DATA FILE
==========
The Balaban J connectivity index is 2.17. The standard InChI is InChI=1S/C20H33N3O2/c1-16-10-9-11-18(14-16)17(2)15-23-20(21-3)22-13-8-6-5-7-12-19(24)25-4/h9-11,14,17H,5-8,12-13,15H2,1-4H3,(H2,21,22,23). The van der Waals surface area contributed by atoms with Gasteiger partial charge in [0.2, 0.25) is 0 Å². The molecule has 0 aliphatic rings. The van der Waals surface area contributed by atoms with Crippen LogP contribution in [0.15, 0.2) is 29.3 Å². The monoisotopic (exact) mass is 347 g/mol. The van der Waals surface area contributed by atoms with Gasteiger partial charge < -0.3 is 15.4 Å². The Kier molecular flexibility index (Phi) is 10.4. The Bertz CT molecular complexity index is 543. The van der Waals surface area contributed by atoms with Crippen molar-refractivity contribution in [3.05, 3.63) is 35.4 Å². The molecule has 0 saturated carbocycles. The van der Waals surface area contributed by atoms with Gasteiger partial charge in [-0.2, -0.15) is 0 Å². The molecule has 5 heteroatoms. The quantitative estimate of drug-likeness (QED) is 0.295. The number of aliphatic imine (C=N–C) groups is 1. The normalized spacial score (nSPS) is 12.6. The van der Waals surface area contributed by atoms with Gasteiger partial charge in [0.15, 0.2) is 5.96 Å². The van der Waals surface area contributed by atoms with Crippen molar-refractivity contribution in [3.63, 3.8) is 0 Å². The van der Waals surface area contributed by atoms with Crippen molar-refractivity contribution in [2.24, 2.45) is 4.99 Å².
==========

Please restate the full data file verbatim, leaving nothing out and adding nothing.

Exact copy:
The Balaban J connectivity index is 2.17. The standard InChI is InChI=1S/C20H33N3O2/c1-16-10-9-11-18(14-16)17(2)15-23-20(21-3)22-13-8-6-5-7-12-19(24)25-4/h9-11,14,17H,5-8,12-13,15H2,1-4H3,(H2,21,22,23). The van der Waals surface area contributed by atoms with Gasteiger partial charge in [0.2, 0.25) is 0 Å². The molecule has 0 aliphatic rings. The van der Waals surface area contributed by atoms with Crippen LogP contribution in [0.15, 0.2) is 29.3 Å². The monoisotopic (exact) mass is 347 g/mol. The van der Waals surface area contributed by atoms with Gasteiger partial charge < -0.3 is 15.4 Å². The Kier molecular flexibility index (Phi) is 10.4. The Bertz CT molecular complexity index is 543. The van der Waals surface area contributed by atoms with Crippen molar-refractivity contribution in [3.05, 3.63) is 35.4 Å². The molecule has 0 saturated carbocycles. The van der Waals surface area contributed by atoms with Gasteiger partial charge in [-0.2, -0.15) is 0 Å². The molecule has 5 heteroatoms. The quantitative estimate of drug-likeness (QED) is 0.295. The number of aliphatic imine (C=N–C) groups is 1. The normalized spacial score (nSPS) is 12.6. The van der Waals surface area contributed by atoms with Gasteiger partial charge in [0.15, 0.2) is 5.96 Å². The van der Waals surface area contributed by atoms with Crippen molar-refractivity contribution in [3.63, 3.8) is 0 Å². The van der Waals surface area contributed by atoms with Crippen molar-refractivity contribution in [2.24, 2.45) is 4.99 Å².